By Joel Delgado ’12 MS ’17
That’s how long employers and recruiters spend looking at a resume on average. The question is: will your resume be able to stand out in those few, precious moments?
Whether this is your last semester of college or you’re still a freshman, having a resume is a must for any college student.
But it’s not enough to just have one; it’s critical to make sure yours stands out from the rest. A good resume could be the difference between landing an interview for that job or internship you want or getting passed over for someone else.
“Resumes are your professional marketing tool,” says Rei Hernandez, a graduate assistant from FIU Career and Talent Development. “A good resume helps you prove to employers you are qualified for the position. It’s what gets your foot in the door to secure that interview.”
So what does it take to craft a resume that will do just that? Here are a few tips:
1. Pick the right style of resume
There are two major styles of resume: chronological and functional.
The most common style is the chronological resume, which lists what you’ve done in reverse chronological order. In your education section, for instance, if you have a master’s degree and a bachelor’s degree, the former takes preference over the latter in a chronological resume.
It’s best used when your experience relates directly to the prospective job you are applying for and shows that you don’t have any major gaps in your work history.
A functional resume, on the other hand, lists your experiences based on your abilities, such as communication skills, technological skills or organizational skills. Under each skill, you list a few bullet points about how you have demonstrated those skills in the past.
The functional resume is best used when you have gaps in your work history or if you want to transition into a new career field.
Check out samples for both types of resumes on the FIU Career and Talent Development page.
2. Keep it brief
For certain positions, employers and recruiters will be sorting through dozens or even hundreds of resumes. A good rule of thumb is to keep your resume to one page, if possible.
“Keeping your resume brief will help you focus on what matters most and keep the attention of employers,” Hernandez says.
3. Use bullet points, not paragraphs
A great way to keep your resume short and focused is to use bullet points, which will help employers quickly find the key words and information they are looking for in applicants.
If you make employers and recruiters sift through paragraph after paragraph of information, chances are they won’t.
4. Avoid personal pronouns
Dump “me, myself and I” when writing your resume.
Instead of writing “I coordinated communication and dissemination of information to team members,” simply write “Coordinated communication and dissemination of information to team members.”
5. Customize your resume for each job you apply for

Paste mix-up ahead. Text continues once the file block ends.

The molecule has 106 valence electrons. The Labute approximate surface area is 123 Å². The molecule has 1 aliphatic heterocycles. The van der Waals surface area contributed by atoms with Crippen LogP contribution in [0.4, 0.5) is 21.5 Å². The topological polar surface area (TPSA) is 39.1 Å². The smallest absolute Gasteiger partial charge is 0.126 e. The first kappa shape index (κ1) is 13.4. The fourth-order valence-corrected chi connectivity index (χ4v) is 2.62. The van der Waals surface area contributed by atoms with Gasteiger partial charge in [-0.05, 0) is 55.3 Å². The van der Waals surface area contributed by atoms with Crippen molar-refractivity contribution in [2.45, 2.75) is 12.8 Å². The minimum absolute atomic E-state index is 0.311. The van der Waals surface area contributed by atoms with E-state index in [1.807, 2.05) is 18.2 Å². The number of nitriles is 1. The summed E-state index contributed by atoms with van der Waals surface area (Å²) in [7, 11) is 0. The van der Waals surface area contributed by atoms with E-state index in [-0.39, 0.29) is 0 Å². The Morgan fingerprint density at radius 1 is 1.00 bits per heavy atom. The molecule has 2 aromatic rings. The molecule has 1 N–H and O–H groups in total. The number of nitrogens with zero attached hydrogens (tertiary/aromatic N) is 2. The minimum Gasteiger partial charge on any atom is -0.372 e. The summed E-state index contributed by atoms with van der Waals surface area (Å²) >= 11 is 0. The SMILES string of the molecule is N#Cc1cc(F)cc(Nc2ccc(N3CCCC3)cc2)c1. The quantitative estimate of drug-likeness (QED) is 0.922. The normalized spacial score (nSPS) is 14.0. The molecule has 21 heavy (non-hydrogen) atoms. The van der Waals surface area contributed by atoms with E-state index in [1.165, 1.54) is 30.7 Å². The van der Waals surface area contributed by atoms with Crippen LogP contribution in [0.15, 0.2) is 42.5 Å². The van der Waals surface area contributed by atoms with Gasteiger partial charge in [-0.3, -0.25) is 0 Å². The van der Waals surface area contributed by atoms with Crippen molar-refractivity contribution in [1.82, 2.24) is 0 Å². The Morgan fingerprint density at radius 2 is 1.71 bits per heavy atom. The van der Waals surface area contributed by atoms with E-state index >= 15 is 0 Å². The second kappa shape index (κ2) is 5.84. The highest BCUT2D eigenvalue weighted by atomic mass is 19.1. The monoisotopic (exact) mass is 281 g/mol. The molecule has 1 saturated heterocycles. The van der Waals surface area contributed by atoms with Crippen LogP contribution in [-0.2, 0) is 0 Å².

A common mistake made by many young job seekers is creating one resume and sending it in with every job you are applying for.
But resumes are not one-size-fits-all. One job you’re applying for might emphasize the need for strong teamwork skills and experience as a key factor while another job might put more value on management experience. The resume you send to each should be adjusted, even slightly, depending on what the employer is looking for.
“Your resumes should be targeted,” Hernandez says. “In some cases the same resume may apply for several similar positions you apply for, but usually you want to tweak your resume depending on what it is you are applying for.”
6. Quantify your skills whenever possible
Attaching numbers to your skills and experience adds credibility and weight to both.
Don’t just put that you wrote for the student newspaper; mention that you wrote 150 news articles while you were there. Don’t just put that you fundraised for Relay for Life; put down raised more than $1,000 for the event. Don’t just say you helped increase profits; say you helped increase profits by 10 percent.
7. Use action verbs and key words
Try to avoid using the same adjectives and verbs when describing your roles in multiple positions you’ve held in the past.
You also want to be strategic and use key words that will capture the attention of employers. If you’re looking for a job in marketing, do a quick Google search for the key skills and qualities employers are looking for in marketers.
Job descriptions also hold clues. If it’s a management position, use key words like managed, supervised or coordinated to communicate that you have management skills.
“Read that job posting that you are interested in and read it over and over until you find those key words to include in your resume,” Hernandez says.
You can find a list of action words on the Career and Talent Development website to help you get started.
8. Be honest
If you’re not an expert in Microsoft Excel, don’t say you’re an expert in Microsoft Excel. Don’t exaggerate what you know, because it will come back to bite you.
9. Have someone look over your resume
Before you send out your resume, make sure someone looks it over for glaring errors or grammar mistakes. The staff at Career and Talent Development at MMC, BBC and the Engineering Center will sit down with you and help you with your resume for free.
“Nothing looks worse than having a nice resume and having spelling and grammatical errors,” Hernandez says.
To find out more about resume writing or to set up an appointment with someone at Career and Talent Development, visit their website or one of their offices.
This article is part of our Secrets to Success series.